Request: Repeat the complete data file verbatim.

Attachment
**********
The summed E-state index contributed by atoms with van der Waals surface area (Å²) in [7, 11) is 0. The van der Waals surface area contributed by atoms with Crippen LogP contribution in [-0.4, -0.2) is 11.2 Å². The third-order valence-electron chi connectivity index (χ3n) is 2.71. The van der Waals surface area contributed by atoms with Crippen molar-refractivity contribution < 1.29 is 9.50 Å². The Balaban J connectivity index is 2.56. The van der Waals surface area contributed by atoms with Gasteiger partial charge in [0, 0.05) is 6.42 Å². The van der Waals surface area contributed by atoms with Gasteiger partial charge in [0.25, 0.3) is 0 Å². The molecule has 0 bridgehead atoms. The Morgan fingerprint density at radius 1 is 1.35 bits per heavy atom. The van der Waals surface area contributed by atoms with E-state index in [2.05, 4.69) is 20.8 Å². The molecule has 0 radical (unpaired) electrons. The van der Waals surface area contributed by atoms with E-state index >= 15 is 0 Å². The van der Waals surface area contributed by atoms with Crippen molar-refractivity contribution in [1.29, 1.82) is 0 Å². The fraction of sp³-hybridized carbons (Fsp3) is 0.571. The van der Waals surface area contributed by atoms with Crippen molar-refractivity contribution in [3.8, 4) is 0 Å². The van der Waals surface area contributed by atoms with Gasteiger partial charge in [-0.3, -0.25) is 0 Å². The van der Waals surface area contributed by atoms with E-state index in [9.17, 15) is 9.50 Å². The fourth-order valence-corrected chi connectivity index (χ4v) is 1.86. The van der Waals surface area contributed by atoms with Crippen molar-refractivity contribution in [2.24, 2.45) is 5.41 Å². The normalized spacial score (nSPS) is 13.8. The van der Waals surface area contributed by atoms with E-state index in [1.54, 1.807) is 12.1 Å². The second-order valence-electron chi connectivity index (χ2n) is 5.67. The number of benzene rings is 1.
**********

The summed E-state index contributed by atoms with van der Waals surface area (Å²) in [7, 11) is 0. The van der Waals surface area contributed by atoms with Crippen LogP contribution in [-0.4, -0.2) is 11.2 Å². The third-order valence-electron chi connectivity index (χ3n) is 2.71. The van der Waals surface area contributed by atoms with Crippen molar-refractivity contribution < 1.29 is 9.50 Å². The Balaban J connectivity index is 2.56. The van der Waals surface area contributed by atoms with Gasteiger partial charge in [0, 0.05) is 6.42 Å². The van der Waals surface area contributed by atoms with Gasteiger partial charge in [0.25, 0.3) is 0 Å². The molecule has 0 bridgehead atoms. The Morgan fingerprint density at radius 1 is 1.35 bits per heavy atom. The van der Waals surface area contributed by atoms with E-state index in [2.05, 4.69) is 20.8 Å². The molecule has 0 radical (unpaired) electrons. The van der Waals surface area contributed by atoms with E-state index >= 15 is 0 Å². The van der Waals surface area contributed by atoms with Crippen molar-refractivity contribution in [1.29, 1.82) is 0 Å². The fraction of sp³-hybridized carbons (Fsp3) is 0.571. The van der Waals surface area contributed by atoms with Crippen molar-refractivity contribution in [3.8, 4) is 0 Å². The van der Waals surface area contributed by atoms with Gasteiger partial charge in [-0.3, -0.25) is 0 Å². The van der Waals surface area contributed by atoms with E-state index in [9.17, 15) is 9.50 Å². The fourth-order valence-corrected chi connectivity index (χ4v) is 1.86. The van der Waals surface area contributed by atoms with Crippen molar-refractivity contribution in [2.24, 2.45) is 5.41 Å². The normalized spacial score (nSPS) is 13.8. The van der Waals surface area contributed by atoms with E-state index in [1.54, 1.807) is 12.1 Å². The second-order valence-electron chi connectivity index (χ2n) is 5.67. The number of benzene rings is 1.